“I dream. Sometimes I think that’s the only right thing to do.”
― Haruki Murakami, Sputnik Sweetheart
Oblique Strategy: A line has two sides
I rarely remember my dreams. When I am able to grasp the wispy end of something as I’m waking up it is always some form of daily frustration, like my car won’t start or my key won’t fit. I guess that’s why I can’t remember my dreams – they are simply more boring versions of my daily life.
This morning, though, as I crawled out of bed, I remembered. I was hitchhiking through Japan with two other people, a young couple. Why we were three was hazy, though there seemed an adequate explanation somewhere. At the time of the dream we were wading through a rice paddy, each clutching a train ticket. The tickets were paper and plastic, white and bright yellow, and valuable.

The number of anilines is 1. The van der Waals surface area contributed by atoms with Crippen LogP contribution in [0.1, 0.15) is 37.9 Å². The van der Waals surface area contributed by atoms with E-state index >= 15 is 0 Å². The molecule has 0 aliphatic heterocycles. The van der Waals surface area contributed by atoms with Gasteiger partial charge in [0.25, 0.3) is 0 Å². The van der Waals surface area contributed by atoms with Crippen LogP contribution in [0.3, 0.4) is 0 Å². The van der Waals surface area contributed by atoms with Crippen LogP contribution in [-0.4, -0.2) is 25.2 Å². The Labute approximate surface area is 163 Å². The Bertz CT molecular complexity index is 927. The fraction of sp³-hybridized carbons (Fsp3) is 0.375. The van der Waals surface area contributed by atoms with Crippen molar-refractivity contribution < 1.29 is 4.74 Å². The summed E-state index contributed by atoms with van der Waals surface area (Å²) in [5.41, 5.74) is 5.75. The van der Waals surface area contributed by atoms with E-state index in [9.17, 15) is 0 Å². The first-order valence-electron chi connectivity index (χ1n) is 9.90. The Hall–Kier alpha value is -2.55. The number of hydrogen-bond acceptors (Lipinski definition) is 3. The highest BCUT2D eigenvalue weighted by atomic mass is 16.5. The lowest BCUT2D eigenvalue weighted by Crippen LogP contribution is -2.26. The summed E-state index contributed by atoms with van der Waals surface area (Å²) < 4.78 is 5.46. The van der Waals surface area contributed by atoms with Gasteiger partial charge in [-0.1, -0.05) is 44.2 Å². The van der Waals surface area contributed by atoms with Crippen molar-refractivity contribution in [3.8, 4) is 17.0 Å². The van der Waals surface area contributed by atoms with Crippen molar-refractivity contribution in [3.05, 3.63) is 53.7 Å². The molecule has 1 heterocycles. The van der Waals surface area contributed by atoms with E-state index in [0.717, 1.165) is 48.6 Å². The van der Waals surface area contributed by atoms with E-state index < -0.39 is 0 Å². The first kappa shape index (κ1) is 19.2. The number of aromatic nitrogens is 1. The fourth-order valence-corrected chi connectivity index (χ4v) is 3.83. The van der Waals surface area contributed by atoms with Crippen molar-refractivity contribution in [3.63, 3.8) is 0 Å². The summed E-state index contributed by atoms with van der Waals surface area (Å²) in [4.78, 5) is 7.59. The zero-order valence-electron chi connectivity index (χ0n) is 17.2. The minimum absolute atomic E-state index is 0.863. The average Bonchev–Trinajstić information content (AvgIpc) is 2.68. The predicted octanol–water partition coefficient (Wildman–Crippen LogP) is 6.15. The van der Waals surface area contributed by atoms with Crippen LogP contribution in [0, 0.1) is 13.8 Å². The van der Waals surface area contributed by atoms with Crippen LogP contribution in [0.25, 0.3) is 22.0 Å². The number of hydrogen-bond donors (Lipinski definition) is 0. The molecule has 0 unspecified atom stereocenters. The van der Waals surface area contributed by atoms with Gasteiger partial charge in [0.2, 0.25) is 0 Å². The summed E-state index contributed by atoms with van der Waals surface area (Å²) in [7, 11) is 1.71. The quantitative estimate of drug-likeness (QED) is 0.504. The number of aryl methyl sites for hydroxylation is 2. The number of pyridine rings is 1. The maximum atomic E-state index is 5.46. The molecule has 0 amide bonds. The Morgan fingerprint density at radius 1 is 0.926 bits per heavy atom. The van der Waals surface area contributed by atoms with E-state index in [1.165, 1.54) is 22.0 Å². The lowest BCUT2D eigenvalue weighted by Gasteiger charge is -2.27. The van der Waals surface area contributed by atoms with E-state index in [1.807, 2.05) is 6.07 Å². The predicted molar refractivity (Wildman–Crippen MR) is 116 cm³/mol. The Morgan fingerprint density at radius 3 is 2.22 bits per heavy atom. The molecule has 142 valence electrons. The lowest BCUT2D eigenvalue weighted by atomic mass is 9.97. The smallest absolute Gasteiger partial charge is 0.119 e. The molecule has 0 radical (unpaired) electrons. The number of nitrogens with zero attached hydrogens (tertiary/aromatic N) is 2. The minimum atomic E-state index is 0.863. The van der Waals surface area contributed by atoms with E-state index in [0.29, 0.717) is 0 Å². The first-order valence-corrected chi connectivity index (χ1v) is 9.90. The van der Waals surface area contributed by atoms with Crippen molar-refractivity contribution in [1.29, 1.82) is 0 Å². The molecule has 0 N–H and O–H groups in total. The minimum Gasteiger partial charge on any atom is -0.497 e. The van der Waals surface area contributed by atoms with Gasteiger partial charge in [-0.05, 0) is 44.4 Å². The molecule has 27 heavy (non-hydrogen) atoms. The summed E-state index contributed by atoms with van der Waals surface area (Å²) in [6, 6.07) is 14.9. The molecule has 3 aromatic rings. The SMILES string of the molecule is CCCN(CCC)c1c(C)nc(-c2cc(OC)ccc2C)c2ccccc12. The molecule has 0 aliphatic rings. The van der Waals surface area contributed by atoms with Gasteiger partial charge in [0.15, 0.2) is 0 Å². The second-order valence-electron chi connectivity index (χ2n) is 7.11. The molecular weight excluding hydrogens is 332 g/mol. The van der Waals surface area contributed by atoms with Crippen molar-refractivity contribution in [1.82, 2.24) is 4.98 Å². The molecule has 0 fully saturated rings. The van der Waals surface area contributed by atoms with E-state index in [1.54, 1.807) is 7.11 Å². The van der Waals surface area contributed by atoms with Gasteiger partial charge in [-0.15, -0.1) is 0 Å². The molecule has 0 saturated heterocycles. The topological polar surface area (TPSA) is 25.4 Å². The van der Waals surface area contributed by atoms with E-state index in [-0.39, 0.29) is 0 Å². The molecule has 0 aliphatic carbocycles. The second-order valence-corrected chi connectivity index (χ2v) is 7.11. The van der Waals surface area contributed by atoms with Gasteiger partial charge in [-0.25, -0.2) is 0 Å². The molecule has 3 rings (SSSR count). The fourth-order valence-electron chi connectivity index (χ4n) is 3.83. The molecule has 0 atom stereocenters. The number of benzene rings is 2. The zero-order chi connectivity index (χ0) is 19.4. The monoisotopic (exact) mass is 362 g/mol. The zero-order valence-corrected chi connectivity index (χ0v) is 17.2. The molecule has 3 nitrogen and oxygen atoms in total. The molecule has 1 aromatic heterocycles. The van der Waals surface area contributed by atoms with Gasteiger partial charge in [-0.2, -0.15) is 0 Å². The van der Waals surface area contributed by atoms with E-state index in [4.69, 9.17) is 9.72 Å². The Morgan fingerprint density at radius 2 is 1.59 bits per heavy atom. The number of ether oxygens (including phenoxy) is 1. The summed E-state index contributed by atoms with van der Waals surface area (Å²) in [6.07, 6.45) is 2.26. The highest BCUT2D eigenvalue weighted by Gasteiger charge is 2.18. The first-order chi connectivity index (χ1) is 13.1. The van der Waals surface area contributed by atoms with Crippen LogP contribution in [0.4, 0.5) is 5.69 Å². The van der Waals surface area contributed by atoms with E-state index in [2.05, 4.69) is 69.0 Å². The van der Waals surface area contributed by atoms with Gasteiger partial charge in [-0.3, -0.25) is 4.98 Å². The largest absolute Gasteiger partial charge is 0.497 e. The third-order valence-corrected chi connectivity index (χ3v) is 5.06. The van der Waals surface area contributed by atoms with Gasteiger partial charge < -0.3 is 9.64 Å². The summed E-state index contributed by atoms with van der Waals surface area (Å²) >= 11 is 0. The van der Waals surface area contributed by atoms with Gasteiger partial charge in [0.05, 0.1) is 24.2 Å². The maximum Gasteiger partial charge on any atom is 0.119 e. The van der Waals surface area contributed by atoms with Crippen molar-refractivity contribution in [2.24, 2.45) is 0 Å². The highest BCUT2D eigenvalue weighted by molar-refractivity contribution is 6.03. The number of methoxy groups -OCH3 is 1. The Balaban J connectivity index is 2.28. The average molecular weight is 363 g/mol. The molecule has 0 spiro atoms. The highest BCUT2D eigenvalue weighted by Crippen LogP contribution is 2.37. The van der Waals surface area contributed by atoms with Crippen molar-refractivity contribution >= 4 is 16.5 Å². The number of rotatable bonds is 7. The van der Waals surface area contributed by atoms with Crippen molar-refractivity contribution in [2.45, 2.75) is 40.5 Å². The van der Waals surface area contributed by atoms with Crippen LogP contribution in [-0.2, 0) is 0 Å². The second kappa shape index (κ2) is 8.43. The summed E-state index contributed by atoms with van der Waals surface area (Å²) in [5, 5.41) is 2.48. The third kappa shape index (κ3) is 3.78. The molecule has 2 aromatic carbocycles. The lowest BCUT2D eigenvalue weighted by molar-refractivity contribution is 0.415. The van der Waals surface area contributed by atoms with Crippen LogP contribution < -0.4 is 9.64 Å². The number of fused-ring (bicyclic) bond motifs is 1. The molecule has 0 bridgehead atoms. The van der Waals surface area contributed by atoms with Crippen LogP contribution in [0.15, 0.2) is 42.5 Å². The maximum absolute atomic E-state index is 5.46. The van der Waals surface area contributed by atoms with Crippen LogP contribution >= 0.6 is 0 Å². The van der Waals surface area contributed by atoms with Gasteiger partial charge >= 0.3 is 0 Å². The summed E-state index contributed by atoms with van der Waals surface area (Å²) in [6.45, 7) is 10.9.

Ahead, rising out of the rice, was a track on a levee and a simple station. The biggest passenger train in the world was stopped there, vibrating and smoking. As we approached, it blew its whistle and slowly pulled off, just as we arrived. I was frustrated at the fact we had missed the train, and clutched at my ticket in frustration.
A minute later, we realized that this massive transportation system was too large for one single train, and a second, identical one came huffing into the station. Suddenly elated, I had my ticket stamped and boarded the nearest car. My two companions followed close behind me.
The rest of the dream consisted of me exploring the various cars up and down the line. They were laid out in a linear cornucopia of delights, each car more opulent and fascinating than the one before.
My alarm went off – time to get up and go to work. I hit snooze to see if I could drop off again and visit a car or two more, but the train had sped off to somewhere unknown.